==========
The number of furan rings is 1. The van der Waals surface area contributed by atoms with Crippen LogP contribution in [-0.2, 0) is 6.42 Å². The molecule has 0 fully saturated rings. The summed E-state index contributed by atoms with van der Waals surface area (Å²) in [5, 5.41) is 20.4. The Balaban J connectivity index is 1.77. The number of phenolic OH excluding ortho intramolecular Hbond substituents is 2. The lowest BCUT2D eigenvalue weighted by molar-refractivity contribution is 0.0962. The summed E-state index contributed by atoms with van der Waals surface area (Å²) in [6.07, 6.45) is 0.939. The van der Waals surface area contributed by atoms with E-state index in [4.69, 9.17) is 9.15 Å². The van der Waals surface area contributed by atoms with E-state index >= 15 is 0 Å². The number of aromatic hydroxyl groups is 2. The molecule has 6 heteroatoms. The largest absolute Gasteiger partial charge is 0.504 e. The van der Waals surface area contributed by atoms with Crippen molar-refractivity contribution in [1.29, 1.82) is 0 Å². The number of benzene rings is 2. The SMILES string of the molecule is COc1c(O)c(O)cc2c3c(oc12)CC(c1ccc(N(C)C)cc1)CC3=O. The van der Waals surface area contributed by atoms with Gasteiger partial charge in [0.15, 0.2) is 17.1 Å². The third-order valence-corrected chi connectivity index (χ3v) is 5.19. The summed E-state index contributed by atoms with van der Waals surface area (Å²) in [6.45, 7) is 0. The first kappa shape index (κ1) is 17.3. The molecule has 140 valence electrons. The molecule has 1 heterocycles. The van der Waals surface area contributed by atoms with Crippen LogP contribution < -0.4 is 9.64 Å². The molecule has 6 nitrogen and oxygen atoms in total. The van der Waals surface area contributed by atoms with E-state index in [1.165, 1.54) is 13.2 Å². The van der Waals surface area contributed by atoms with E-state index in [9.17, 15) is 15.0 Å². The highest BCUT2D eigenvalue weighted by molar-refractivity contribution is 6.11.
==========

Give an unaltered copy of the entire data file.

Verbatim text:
The number of furan rings is 1. The van der Waals surface area contributed by atoms with Crippen LogP contribution in [-0.2, 0) is 6.42 Å². The molecule has 0 fully saturated rings. The summed E-state index contributed by atoms with van der Waals surface area (Å²) in [5, 5.41) is 20.4. The Balaban J connectivity index is 1.77. The number of phenolic OH excluding ortho intramolecular Hbond substituents is 2. The lowest BCUT2D eigenvalue weighted by molar-refractivity contribution is 0.0962. The summed E-state index contributed by atoms with van der Waals surface area (Å²) in [6.07, 6.45) is 0.939. The van der Waals surface area contributed by atoms with E-state index in [4.69, 9.17) is 9.15 Å². The van der Waals surface area contributed by atoms with E-state index >= 15 is 0 Å². The number of aromatic hydroxyl groups is 2. The molecule has 6 heteroatoms. The largest absolute Gasteiger partial charge is 0.504 e. The van der Waals surface area contributed by atoms with Crippen molar-refractivity contribution in [1.29, 1.82) is 0 Å². The number of benzene rings is 2. The SMILES string of the molecule is COc1c(O)c(O)cc2c3c(oc12)CC(c1ccc(N(C)C)cc1)CC3=O. The van der Waals surface area contributed by atoms with Gasteiger partial charge in [0.15, 0.2) is 17.1 Å². The third-order valence-corrected chi connectivity index (χ3v) is 5.19. The summed E-state index contributed by atoms with van der Waals surface area (Å²) in [6.45, 7) is 0. The first kappa shape index (κ1) is 17.3. The molecule has 140 valence electrons. The molecule has 1 heterocycles. The van der Waals surface area contributed by atoms with Crippen LogP contribution < -0.4 is 9.64 Å². The molecule has 6 nitrogen and oxygen atoms in total. The van der Waals surface area contributed by atoms with E-state index in [1.165, 1.54) is 13.2 Å². The van der Waals surface area contributed by atoms with E-state index in [9.17, 15) is 15.0 Å². The highest BCUT2D eigenvalue weighted by molar-refractivity contribution is 6.11.